Sunday, 14 August 2016

Life with a Gear-Head (in which Bad Girl...what the poop, just read it)

By Melodie Campbell (Bad Girl)

 I live with a gear-head.  I even sleep with him.  This has been going on for three decades. 


You‘d think I would be used to it by now.  And no, I’m not talking about the ‘shifting gears and vroom vroom’ noises during sex.

LOCATION: Campbell residence, late afternoon.  Gear-head is clutching cell phone in a death grip.

“OH MY GOD!!  NO! THAT IS TERRIBLE!” <hyperventilating, pacing, red face, horror struck eyes>

“What?”  I leap from the couch, heart pounding.  “What is it?  Is it one of the kids?  Are they hurt?”   

Gear-head turns to me, his face a painful sight.  He can hardly get the words out. “The Mustang has a flat tire.”

“Oh,” I say, turning back to my book.

There are advantages to being married to a gear-head.  For instance, you never have to worry about buying a car.  The gear-head will research the choices, preselect the possibilities, do the test drive, make the deal with the seller, and basically handle all parts of the buy-process. You, happily, just need to grab the keys from him.

This may be easier said than done.  Witness the following scene that took place after my (it’s in my name, dammit) recent purchase of a 2006 Corvette Convertible.  Which, incidentally, has been washed to within an inch of its life.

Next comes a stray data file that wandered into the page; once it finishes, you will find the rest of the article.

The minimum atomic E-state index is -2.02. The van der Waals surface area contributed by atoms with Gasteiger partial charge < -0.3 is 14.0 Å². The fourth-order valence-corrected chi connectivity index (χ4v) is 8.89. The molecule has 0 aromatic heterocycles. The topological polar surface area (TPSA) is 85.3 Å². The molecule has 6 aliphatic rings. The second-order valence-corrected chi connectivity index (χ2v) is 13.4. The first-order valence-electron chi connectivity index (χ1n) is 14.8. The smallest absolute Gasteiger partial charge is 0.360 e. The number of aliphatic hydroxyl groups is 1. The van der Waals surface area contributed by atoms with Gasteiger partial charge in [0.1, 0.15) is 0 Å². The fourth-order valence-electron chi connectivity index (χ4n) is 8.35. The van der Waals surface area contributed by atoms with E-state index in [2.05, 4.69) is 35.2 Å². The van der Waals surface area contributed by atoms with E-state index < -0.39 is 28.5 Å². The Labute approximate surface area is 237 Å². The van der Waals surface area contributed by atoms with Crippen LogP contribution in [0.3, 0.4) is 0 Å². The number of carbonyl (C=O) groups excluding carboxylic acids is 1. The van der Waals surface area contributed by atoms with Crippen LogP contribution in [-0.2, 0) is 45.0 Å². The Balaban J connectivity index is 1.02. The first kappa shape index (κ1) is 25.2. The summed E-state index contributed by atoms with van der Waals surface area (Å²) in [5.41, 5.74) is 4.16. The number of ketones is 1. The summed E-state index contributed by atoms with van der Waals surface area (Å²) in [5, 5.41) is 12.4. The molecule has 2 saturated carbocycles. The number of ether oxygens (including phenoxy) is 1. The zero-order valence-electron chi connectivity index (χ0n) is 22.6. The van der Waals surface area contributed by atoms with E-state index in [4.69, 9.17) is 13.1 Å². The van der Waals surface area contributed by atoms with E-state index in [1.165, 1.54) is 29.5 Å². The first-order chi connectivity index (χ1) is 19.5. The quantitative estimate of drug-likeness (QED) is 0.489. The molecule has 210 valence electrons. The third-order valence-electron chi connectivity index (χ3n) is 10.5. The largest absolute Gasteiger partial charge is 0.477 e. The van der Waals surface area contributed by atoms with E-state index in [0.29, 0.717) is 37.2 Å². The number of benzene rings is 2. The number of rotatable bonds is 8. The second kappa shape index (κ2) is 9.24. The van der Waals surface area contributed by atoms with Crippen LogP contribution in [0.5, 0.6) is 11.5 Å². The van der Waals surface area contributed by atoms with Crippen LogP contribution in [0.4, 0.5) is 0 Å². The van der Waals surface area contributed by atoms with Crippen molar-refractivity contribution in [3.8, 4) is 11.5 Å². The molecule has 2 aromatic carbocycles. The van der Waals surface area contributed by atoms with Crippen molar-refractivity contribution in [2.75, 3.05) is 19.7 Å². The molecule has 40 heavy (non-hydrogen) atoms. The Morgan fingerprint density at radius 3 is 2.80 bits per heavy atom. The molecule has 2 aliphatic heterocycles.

Me:  “Do you have the keys to the Vette?”

Him (suspiciously):  “Why?”

Me:  “I’m going to the hair salon.  It’s a nice day.  The Vette could use some exercise.” 

Him (aghast):  “You’re going to DRIVE it?  On the ROAD?”

Me:  “I certainly plan to stay on the road.  Anything else would be called ‘an accident’.”

Him (choking):  “You’re going to park it in a PARKING LOT?”

Me (sighing on schedule):  “I generally prefer that to ditches.  The keys please?”

Him (turning away): “Not sure where I put them.”

Me: “I can see them right there on your bureau.”

He grasps them to his chest.  What ensues then is a to-the-death struggle that only breaks up when I change strategy and grab the keys to HIS car off the shelf.

“No fair,” he says gasping for air.

“All’s fair in love and cars,” I reply philosophically.


  1. I've learned early on to not drink coffee and read your blog posts at the same time. This is too funny. My husband is the same way with his old Mustang convertible. He and I have been together for nearly 20 years, and he's never let me drive his car. NEVER.

    1. Sheri, I am laughing! And doesn't that figure we'd both be attached to THAT sort of guy (the muscle-car kind). They really should meet.

  2. LOL. I have the same issue in my house...